A few points:
- The “Common” in Common Era refers to the ‘commonly used’ dating scheme, which counts years before and after the purported birth of Jesus in… 0? 1? Whatever. I think most Christian scholars agree that wasn’t the real date anyhow. That would be as opposed to the Jewish year of 5775 AM (Anno Mundi = since Creation) or the Islamic or Mayan or Chinese date or what have you. It should be rather obvious why Jews would avoid the term AD = Anno Domini = Year of our Lord.
- FYI, Ben Sirah is what Catholics call “Sirach”
So, what exactly is your question about the Great Assembly, anyway? We believe they decided which books would be canonized within the first century after the construction of the Second Temple and their decision was binding on all Jews, and the record of their rulings is faithfully preserved by rabbinic Jews. However, note that it would seem that the Sadducees, Karaites and several other breakaway sects have the same or very similar canon. Whether or not the canon was officially “closed” so early is open to debate. At some point before the destruction of the Temple, it was decided that there are 24 books and no more. Chanukah is a non sequitur as its celebration was instituted by the Rabbis and we admit it is not rooted in Scripture. It is referenced and explained in Tractate Shabbat of the Babylonian Talmud. The Book of Maccabees is non canonical.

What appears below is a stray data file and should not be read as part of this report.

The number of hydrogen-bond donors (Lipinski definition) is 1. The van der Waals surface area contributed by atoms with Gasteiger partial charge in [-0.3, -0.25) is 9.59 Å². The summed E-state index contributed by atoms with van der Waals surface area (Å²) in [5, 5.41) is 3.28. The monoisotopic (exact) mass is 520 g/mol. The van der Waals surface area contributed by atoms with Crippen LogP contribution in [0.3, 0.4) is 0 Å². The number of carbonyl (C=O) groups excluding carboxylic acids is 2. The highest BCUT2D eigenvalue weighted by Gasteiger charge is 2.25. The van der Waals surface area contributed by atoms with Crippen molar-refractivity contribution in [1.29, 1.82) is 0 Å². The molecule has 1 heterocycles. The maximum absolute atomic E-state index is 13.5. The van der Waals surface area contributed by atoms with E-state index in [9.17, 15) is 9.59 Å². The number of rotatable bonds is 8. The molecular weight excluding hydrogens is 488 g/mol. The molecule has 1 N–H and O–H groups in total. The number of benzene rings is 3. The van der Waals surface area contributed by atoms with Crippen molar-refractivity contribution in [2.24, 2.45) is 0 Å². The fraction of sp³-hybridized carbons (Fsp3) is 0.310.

The Great Assembly was a historical phenomenon after the return of the Jews to the land of Israel after the Babylonian exile. It is a special instance of the Sanhedrin, which is usually composed of 71 of the greatest sages and whose existence lasted until the Romans dispersed it during the 4th century CE (no offense, guys).
Jamnia, which is a city in Israel known to Jews as Yavneh, was the purported site of a council that canonized the bible. This is a theory propounded by a non-orthodox Jewish historian in the 19th century, not a traditional Jewish belief. Wikipedia:
“The Council of Jamnia, presumably held in Yavneh, was a hypothetical late 1st-century council at which the canon of the Hebrew Bible was alleged to have been finalized. First proposed by Heinrich Graetz in 1871, this theory was popular for much of the twentieth century. However, it was increasingly questioned from the 1960s onward and the theory has been largely discredited.”